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Do 401(k)s Need Simpler Menus?


When I am in department stores, I quickly become overwhelmed by the seemingly endless number of choices. Invariably, I retreat to a smaller store where someone has the good sense to limit the number of items I can pick from. A growing body of research suggests that 401(k) investors react much the same way when shopping for investments.

According to a recent report by 401(k) administrator Diversified Retirement Corp., once a plan offers more than 14 investment options, participation rates fall–“perhaps because participants begin to feel overwhelmed with investment decisions.”

Diversified puts the optimal number of investment options at 10 to 14—a range that correlates with the highest 401(k) participation rates.

Last week, JP Morgan Asset Management unveiled a more radical proposal. At a news conference, the company—which serves as a 401(k) administrator—launched a new offering that would allow 401(k) plan sponsors to streamline investment menus to the point where they include just four mutual funds: A target-date fund series, a diversified equity fund, a diversified bond fund, and a diversified cash fund.

“It can be powerful to limit choice,” says Anne Lester, a managing director and senior portfolio manager at JP Morgan Asset Management. “It frees you up to focus on asset allocation and rebalancing decisions.”

While it may sound anti-consumer, it’s actually part of a powerful trend, whereby 401(k) plans are implementing changes designed to take the decision-making out of employees’ hands. The goal: To inject some of the professional management of the old-fashioned defined benefit pension plan into the defined contribution system.

The three funds would be modeled after investments in pension plans. The equity fund, for example, would contain all the usual suspects—including large-cap U.S. stocks, mid-cap U.S. stocks, and small-cap U.S. stocks. But it would also hold international equities and shares in Real Estate Investment Trusts. The bond fund would contain U.S. bonds, emerging markets bonds, mortgage backed securities, high yield bonds, and bank loans.

Isn’t some of this risky stuff? Well, yes. But according to the funds’ architects at JP Morgan—who cite Modern Portfolio Theory—small doses of risky assets blended into a larger portfolio can actually reduce risk.

“If a high yield bond fund was offered as a standalone investment option, it could be abused” by 401(k) investors, who might plow most or all of their money into it in the hope of earning outsized returns, says Michael Falcon, head of retirement at JP Morgan Asset Management in the U.S. and Canada. In contrast, “as part of a diversified portfolio, a high yield bond fund can add value.”

JPMorgan says it is in talks with about a dozen 401(k) plan sponsors about replacing their investment lineups with the new streamlined offerings.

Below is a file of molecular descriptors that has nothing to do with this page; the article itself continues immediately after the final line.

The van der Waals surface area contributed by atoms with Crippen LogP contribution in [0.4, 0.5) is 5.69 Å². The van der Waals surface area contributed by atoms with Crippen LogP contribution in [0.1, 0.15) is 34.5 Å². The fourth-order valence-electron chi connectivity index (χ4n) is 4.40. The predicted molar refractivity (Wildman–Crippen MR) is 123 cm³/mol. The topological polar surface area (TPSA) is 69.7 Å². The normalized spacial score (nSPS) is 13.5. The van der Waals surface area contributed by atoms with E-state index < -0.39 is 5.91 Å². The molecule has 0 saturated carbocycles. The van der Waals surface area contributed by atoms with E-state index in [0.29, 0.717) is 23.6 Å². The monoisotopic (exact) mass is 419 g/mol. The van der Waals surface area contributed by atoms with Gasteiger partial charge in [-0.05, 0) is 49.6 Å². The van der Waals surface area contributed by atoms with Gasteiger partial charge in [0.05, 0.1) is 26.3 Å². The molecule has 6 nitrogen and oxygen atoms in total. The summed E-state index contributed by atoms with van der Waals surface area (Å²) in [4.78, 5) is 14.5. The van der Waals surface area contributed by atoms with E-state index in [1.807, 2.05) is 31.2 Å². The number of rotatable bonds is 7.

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    • 4 isn’t enough. I would rather have too many. Education is the key. An employee not in the 401K should be enrolled in a target fund based on age. They can go change it later when they care.

    • Penalizing the planners: Who do you propose pays to educate the millions of workers? Do most workers want to make the immense amount of effort to become as competent as institutional portfolio managers? Is it cost effective for companies to provide the resources to those relative few who do?

      We already tried your model. The majority of workers did not want to pay for professional advice, they did not take the time to competently manage their retirement, and they have a very long history of irrational behavior that resulted in significantly underperforming simple indexes.

    • Offering only four funds to choose from may result in greater total contributions, but it penalizes those of us who are actively planning for retirement. Offering only four funds (actually three, because the target date fund is probably just a mix of the others) ignores active vs. passive management, growth vs. value and prevents those who have significant assets outside of their retirement plans from choosing specific investments to complement their total portfolios. Providing financial literacy education for one’s employees is a much better solution than limiting choices for everyone.

About Encore

  • Encore examines the changing nature of retirement, from new rules and guidelines for financial security to the shifting identities and priorities of today’s retirees. The blog also explores news that affects retirement, from the Wall Street Journal Digital Network and around the web. Lead bloggers are reporter Catey Hill and senior editor Jeremy Olshan. Other contributors include The Wall Street Journal’s retirement columnists Glenn Ruffenach and Anne Tergesen; the Director for the Center for Retirement Research at Boston College, Alicia Munnell; and the Director of Research for Pinnacle Advisory Group, Michael Kitces, CFP.